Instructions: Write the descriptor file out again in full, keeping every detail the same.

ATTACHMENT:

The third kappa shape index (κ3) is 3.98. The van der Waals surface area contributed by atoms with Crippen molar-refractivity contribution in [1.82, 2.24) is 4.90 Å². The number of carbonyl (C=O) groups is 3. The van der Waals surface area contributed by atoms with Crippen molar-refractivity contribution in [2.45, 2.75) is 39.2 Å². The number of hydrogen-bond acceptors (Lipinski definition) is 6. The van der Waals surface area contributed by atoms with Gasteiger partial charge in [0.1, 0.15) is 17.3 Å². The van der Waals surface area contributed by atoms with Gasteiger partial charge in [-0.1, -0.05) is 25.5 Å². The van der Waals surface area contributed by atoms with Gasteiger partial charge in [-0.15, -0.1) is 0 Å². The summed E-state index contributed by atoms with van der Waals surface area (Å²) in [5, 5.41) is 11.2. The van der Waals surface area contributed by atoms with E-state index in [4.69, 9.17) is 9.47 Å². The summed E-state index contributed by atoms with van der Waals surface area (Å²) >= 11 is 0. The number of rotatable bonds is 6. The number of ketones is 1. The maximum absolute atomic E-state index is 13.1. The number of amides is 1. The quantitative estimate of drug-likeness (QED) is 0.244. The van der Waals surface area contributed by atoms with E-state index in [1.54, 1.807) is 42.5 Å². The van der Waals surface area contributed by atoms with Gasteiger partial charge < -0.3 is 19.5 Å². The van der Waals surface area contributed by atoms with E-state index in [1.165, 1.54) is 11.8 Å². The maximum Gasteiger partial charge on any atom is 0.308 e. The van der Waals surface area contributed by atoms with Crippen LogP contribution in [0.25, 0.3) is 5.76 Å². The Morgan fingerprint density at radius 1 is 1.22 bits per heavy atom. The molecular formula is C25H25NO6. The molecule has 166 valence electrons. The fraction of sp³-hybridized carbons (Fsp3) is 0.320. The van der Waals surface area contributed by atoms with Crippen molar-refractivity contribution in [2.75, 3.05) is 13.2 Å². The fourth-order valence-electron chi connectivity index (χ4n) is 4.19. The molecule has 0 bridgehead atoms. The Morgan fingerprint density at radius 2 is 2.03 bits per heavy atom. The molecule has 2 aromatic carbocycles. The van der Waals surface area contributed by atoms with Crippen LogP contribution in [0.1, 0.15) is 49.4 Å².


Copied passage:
The third kappa shape index (κ3) is 3.98. The van der Waals surface area contributed by atoms with Crippen molar-refractivity contribution in [1.82, 2.24) is 4.90 Å². The number of carbonyl (C=O) groups is 3. The van der Waals surface area contributed by atoms with Crippen molar-refractivity contribution in [2.45, 2.75) is 39.2 Å². The number of hydrogen-bond acceptors (Lipinski definition) is 6. The van der Waals surface area contributed by atoms with Gasteiger partial charge in [0.1, 0.15) is 17.3 Å². The van der Waals surface area contributed by atoms with Gasteiger partial charge in [-0.1, -0.05) is 25.5 Å². The van der Waals surface area contributed by atoms with Gasteiger partial charge in [-0.15, -0.1) is 0 Å². The summed E-state index contributed by atoms with van der Waals surface area (Å²) in [5, 5.41) is 11.2. The van der Waals surface area contributed by atoms with E-state index in [4.69, 9.17) is 9.47 Å². The summed E-state index contributed by atoms with van der Waals surface area (Å²) >= 11 is 0. The number of rotatable bonds is 6. The number of ketones is 1. The maximum absolute atomic E-state index is 13.1. The number of amides is 1. The quantitative estimate of drug-likeness (QED) is 0.244. The van der Waals surface area contributed by atoms with E-state index in [1.54, 1.807) is 42.5 Å². The van der Waals surface area contributed by atoms with Gasteiger partial charge < -0.3 is 19.5 Å². The van der Waals surface area contributed by atoms with E-state index in [1.165, 1.54) is 11.8 Å². The maximum Gasteiger partial charge on any atom is 0.308 e. The van der Waals surface area contributed by atoms with Crippen LogP contribution in [0.25, 0.3) is 5.76 Å². The Morgan fingerprint density at radius 1 is 1.22 bits per heavy atom. The molecular formula is C25H25NO6. The molecule has 166 valence electrons. The fraction of sp³-hybridized carbons (Fsp3) is 0.320. The van der Waals surface area contributed by atoms with Crippen molar-refractivity contribution in [2.75, 3.05) is 13.2 Å². The fourth-order valence-electron chi connectivity index (χ4n) is 4.19. The molecule has 0 bridgehead atoms. The Morgan fingerprint density at radius 2 is 2.03 bits per heavy atom. The molecule has 2 aromatic carbocycles. The van der Waals surface area contributed by atoms with Crippen LogP contribution in [0.1, 0.15) is 49.4 Å².